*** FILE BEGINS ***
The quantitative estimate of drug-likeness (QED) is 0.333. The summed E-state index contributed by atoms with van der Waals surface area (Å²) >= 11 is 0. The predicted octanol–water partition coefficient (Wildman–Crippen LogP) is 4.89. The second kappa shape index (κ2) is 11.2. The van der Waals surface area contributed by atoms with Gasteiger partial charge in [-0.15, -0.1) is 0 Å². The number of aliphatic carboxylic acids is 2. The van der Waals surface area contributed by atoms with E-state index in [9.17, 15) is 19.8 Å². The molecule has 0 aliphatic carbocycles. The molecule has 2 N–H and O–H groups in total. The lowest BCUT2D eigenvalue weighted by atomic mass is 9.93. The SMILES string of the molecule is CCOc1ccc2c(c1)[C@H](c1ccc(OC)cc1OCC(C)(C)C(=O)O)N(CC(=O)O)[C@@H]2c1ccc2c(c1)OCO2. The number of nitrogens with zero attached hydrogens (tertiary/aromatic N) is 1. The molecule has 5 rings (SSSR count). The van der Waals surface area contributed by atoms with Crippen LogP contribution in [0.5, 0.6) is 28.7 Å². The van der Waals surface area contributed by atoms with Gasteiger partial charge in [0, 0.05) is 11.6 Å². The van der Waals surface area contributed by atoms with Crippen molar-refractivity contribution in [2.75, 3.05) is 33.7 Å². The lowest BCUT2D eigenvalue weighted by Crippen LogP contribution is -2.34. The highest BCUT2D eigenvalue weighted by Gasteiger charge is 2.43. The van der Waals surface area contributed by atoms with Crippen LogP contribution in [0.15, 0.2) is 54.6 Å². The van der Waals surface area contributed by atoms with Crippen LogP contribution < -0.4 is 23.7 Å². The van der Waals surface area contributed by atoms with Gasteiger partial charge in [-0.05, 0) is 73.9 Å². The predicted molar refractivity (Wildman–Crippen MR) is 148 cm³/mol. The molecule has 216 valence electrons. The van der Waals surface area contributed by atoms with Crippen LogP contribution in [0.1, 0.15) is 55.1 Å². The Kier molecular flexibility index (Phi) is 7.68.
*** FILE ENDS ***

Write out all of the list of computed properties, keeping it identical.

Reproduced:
The quantitative estimate of drug-likeness (QED) is 0.333. The summed E-state index contributed by atoms with van der Waals surface area (Å²) >= 11 is 0. The predicted octanol–water partition coefficient (Wildman–Crippen LogP) is 4.89. The second kappa shape index (κ2) is 11.2. The van der Waals surface area contributed by atoms with Gasteiger partial charge in [-0.15, -0.1) is 0 Å². The number of aliphatic carboxylic acids is 2. The van der Waals surface area contributed by atoms with E-state index in [9.17, 15) is 19.8 Å². The molecule has 0 aliphatic carbocycles. The molecule has 2 N–H and O–H groups in total. The lowest BCUT2D eigenvalue weighted by atomic mass is 9.93. The SMILES string of the molecule is CCOc1ccc2c(c1)[C@H](c1ccc(OC)cc1OCC(C)(C)C(=O)O)N(CC(=O)O)[C@@H]2c1ccc2c(c1)OCO2. The number of nitrogens with zero attached hydrogens (tertiary/aromatic N) is 1. The molecule has 5 rings (SSSR count). The van der Waals surface area contributed by atoms with Crippen LogP contribution in [0.5, 0.6) is 28.7 Å². The van der Waals surface area contributed by atoms with Gasteiger partial charge in [0, 0.05) is 11.6 Å². The van der Waals surface area contributed by atoms with Crippen molar-refractivity contribution in [2.75, 3.05) is 33.7 Å². The lowest BCUT2D eigenvalue weighted by Crippen LogP contribution is -2.34. The highest BCUT2D eigenvalue weighted by Gasteiger charge is 2.43. The van der Waals surface area contributed by atoms with Crippen LogP contribution in [0.15, 0.2) is 54.6 Å². The van der Waals surface area contributed by atoms with Crippen LogP contribution < -0.4 is 23.7 Å². The van der Waals surface area contributed by atoms with Gasteiger partial charge in [-0.05, 0) is 73.9 Å². The predicted molar refractivity (Wildman–Crippen MR) is 148 cm³/mol. The molecule has 216 valence electrons. The van der Waals surface area contributed by atoms with Crippen LogP contribution in [0.1, 0.15) is 55.1 Å². The Kier molecular flexibility index (Phi) is 7.68.